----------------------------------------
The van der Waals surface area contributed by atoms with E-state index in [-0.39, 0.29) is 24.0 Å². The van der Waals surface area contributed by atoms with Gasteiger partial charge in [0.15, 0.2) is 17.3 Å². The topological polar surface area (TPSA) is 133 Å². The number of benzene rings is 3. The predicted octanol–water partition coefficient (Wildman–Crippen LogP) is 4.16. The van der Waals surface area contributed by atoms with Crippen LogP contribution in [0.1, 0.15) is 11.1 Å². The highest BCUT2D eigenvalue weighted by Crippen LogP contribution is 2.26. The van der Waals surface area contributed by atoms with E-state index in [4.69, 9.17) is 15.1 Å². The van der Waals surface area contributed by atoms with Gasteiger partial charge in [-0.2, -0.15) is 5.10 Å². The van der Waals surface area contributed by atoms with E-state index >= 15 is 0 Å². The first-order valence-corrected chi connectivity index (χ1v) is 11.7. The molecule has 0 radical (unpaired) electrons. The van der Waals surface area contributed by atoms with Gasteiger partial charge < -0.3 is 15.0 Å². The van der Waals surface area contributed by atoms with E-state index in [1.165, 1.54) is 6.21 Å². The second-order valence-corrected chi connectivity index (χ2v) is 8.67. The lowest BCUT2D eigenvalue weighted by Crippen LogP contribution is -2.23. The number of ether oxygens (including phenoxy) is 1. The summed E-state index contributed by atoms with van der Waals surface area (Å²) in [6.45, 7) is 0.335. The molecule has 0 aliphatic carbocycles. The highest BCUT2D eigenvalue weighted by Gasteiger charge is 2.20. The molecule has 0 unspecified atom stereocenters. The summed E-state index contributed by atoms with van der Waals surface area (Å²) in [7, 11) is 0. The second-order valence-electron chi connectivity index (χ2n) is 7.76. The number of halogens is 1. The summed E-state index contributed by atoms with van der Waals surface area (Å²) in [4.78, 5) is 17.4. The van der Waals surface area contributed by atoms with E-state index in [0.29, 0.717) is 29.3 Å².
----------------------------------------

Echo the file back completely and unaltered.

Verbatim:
The van der Waals surface area contributed by atoms with E-state index in [-0.39, 0.29) is 24.0 Å². The van der Waals surface area contributed by atoms with Gasteiger partial charge in [0.15, 0.2) is 17.3 Å². The topological polar surface area (TPSA) is 133 Å². The number of benzene rings is 3. The predicted octanol–water partition coefficient (Wildman–Crippen LogP) is 4.16. The van der Waals surface area contributed by atoms with Crippen LogP contribution in [0.1, 0.15) is 11.1 Å². The highest BCUT2D eigenvalue weighted by Crippen LogP contribution is 2.26. The van der Waals surface area contributed by atoms with E-state index in [4.69, 9.17) is 15.1 Å². The van der Waals surface area contributed by atoms with Gasteiger partial charge in [-0.2, -0.15) is 5.10 Å². The van der Waals surface area contributed by atoms with E-state index >= 15 is 0 Å². The first-order valence-corrected chi connectivity index (χ1v) is 11.7. The molecule has 0 radical (unpaired) electrons. The van der Waals surface area contributed by atoms with Gasteiger partial charge < -0.3 is 15.0 Å². The van der Waals surface area contributed by atoms with E-state index in [1.165, 1.54) is 6.21 Å². The second-order valence-corrected chi connectivity index (χ2v) is 8.67. The lowest BCUT2D eigenvalue weighted by Crippen LogP contribution is -2.23. The number of ether oxygens (including phenoxy) is 1. The summed E-state index contributed by atoms with van der Waals surface area (Å²) in [6.45, 7) is 0.335. The molecule has 0 aliphatic carbocycles. The highest BCUT2D eigenvalue weighted by Gasteiger charge is 2.20. The molecule has 0 unspecified atom stereocenters. The summed E-state index contributed by atoms with van der Waals surface area (Å²) in [7, 11) is 0. The second-order valence-electron chi connectivity index (χ2n) is 7.76. The number of halogens is 1. The summed E-state index contributed by atoms with van der Waals surface area (Å²) in [4.78, 5) is 17.4. The van der Waals surface area contributed by atoms with E-state index in [0.29, 0.717) is 29.3 Å².